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5.7: Dada (1916-1924)

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    Dada materialized from the chaos of World War I, a conflict employing trench warfare and advanced weaponry, killing millions of people. Artists and poets of the period believed war degraded social constructs and values, and established corruption, conformity, and violence. A war is dependent on the ability and efficiency of machines instead of the human body, a battle without humanity. “The beginnings of Dada,” poet Tristan Tzara recalled, “were not the beginnings of art, but disgust.”[1] The name Dada was formed by Richard Huelsenbeck and writer Hugo Ball when they looked at a French-German dictionary and noted Dada was ‘rocking horse’ in French or foolish naivete in German, the right word for an irrational movement. Dada’s ideas grew from a small group of artists in Europe who wanted to create new forms of art and alternatives to the existing methods and standards. They tried to criticize life, governments, capitalism, and institutions they found around them through their art; the aesthetics of their work was not the focus. Leah Dickerson wrote,

    “For many intellectuals, World War I produced a collapse of confidence in the rhetoric—if not the principles—of the culture of rationality that had prevailed in Europe since the Enlightenment.”[2]

    They experimented with the idea of art, used multiple types of materials, and innovated with readymade resources, collage techniques, and photomontages. The artists started improvising with elements to make the assemblages, criticizing the general world purview and the distortions of those in power. They used old photos, newspapers, books, or letters cut apart into abstract forms and reassembled, governmental and political propaganda destroyed and reworked as new words. Readymade objects were constructed in parts to define a concept or idea. Painter Albert Gleizes remarked, “Never has a group gone to such lengths to reach the public and bring it nothing.”[3]  Dadaism dehumanized art with pointless materials and images reshaped randomly outside of any convention. They heavily influenced modern, conceptual, performance, abstract art, and installation art for a movement lasting less than ten years.

    Dada started in Zurich, Switzerland, followed by Berlin, New York City, and Paris. The artists lived and worked in more than one place, especially those disrupted by World War I. Switzerland was a neutral country, and many temporarily stayed there during the war or to escape the draft. Most artists worked in other styles and movements after Dadaism, Surrealism was a natural subsequent movement many of them pursued other styles.

    Francis Picabia

    Francis Picabia (1879-1953) was born in Paris when his father was the Cuban attaché in Paris. His mother died at an early age, leaving Picabia a large inheritance and freeing him to study at different academies in France. Originally his work was similar to the Impressionists; then, he adopted Cubism. During World War I, he moved between New York and Switzerland, painting and publishing the journal 391, adding experimental ideas. From 1912 until 1921, he worked with the abstract ideas of Dadaism. He became friends with Marcel Duchamp, and Alfred Stieglitz had his show at Gallery 291. Picabia was fascinated with the shape and form of different objects, synthetically creating art based on mechanical processes. Alarm Clock (5.7.1) was made by applying ink directly to the mechanism of a clock to print on the paper, joining the gears with lines. He used large block letters for the cover of the Dada magazine issue number 4-5. Picabia viewed the work as logic disintegrating in the ongoing onslaught of the war yet portraying the clock as neutral Switzerland.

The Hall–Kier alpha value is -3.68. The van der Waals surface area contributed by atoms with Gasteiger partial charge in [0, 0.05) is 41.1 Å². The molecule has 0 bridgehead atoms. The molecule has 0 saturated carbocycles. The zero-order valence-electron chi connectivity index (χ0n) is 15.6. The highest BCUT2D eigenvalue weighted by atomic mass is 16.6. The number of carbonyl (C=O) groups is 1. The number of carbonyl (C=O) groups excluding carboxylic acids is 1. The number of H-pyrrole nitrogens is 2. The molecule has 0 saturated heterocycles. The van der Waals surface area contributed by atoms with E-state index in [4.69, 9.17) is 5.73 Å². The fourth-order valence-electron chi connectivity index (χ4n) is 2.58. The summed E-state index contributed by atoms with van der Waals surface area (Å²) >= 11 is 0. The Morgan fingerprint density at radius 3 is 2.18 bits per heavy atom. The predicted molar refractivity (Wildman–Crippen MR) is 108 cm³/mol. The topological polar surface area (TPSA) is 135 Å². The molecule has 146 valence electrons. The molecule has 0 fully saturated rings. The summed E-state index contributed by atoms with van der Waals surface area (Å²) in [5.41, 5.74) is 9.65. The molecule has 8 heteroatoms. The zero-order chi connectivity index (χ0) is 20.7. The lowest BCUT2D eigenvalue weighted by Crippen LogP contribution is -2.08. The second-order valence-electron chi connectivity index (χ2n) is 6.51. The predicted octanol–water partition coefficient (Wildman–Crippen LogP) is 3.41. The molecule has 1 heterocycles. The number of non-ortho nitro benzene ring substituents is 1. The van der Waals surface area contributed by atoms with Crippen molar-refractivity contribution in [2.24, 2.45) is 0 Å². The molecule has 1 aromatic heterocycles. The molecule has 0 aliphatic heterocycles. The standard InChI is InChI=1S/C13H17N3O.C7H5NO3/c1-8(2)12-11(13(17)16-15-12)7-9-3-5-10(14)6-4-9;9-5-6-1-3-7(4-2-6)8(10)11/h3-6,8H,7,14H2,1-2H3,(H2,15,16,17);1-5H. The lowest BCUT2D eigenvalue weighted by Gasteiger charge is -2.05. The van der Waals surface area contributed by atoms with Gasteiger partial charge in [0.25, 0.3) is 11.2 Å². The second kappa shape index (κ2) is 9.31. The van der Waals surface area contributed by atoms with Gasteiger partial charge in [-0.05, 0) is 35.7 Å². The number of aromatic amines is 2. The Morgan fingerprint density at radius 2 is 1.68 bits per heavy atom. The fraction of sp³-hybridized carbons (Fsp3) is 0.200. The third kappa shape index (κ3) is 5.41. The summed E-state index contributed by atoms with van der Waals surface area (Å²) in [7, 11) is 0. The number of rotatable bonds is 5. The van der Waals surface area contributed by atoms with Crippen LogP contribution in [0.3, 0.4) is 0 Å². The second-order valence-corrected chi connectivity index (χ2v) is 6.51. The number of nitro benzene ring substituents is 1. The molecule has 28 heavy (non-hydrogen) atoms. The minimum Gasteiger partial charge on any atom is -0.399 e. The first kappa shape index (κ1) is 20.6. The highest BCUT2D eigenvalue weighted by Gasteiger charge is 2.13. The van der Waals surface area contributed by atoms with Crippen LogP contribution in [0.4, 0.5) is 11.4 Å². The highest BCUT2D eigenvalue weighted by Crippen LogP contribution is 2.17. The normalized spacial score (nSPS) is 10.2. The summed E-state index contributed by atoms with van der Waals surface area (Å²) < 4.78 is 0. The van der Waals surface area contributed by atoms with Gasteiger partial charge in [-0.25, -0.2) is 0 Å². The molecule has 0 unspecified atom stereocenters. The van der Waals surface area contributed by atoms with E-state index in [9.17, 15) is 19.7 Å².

A poster with red letters and black objects
    Figure \(\PageIndex{1}\): Alarm Clock (1919, ink on paper, 31.8 x 23.0 cm) Public Domain

    L’Oeil Cacodylate (Cacodylic Eye) (5.7.2) displays the large block letters at the top of the image; a sizeable brown eye is near the bottom. The legend about the painting started when Picabia had an eye infection, and the doctor gave him Cacodylate de Sodium, a medicine used in that era. When his friends visited, he asked them to inscribe an image or words on his working canvas. The canvas was covered with signatures, messages, and collaged photographs, becoming a group art project. At this period, lettering on modern European artwork was minimal; this work was revolutionary. 

    A composition of words, an eye, and a mans head
    Figure \(\PageIndex{2}\): L’oeil cacodylate (1921, oil and collage on canvas, 148.6 x 117.4 cm) Public Domain

    Machine Turn Quickly (5.7.3) is an example of Picabia’s mechanomorphic works. The Dadaists were horrified by the senseless violence of World War I and the destruction of the concept of humanity. The growth of science and technology in the industrial age added to the dehumanization of people. People became machines in disguise. Picabia incorporated these feelings into his artwork using mechanical representations of gears, wheels, pulleys, or other parts of mechanized works. He used lines so finely marked they appear to be machine-produced. 

    Two blue and white sprockets on a black background
    Figure \(\PageIndex{3}\): Machine Turn Quickly (1916, brush and ink with watercolor, gold over 19th century French lithographic laid on canvas,

    49 .6x 32.7 cm) Public Domain

    Natures Mortes; Portrait de Cézanne, Portrait de Renoir, Portrait de Rembrandt (5.7.4) is a characteristic example of Dada anti-art. It is offensive and declares the painting dead. The readymade monkey is the center of the work, punctuation in the middle of the determining idea. Picabia used rudimentary lettering around the tattered monkey, enhancing the concept of the named artists as no more than stuffed monkeys.

    A black and white monkey with large text surrounding it
    Figure \(\PageIndex{4}\): Natures Mortes; Portrait de Cézanne, Portrait de Renoir, Portrait de Rembrandt (1920, toy monkey and oil on cardboard) Public Domain

    Marcel Duchamp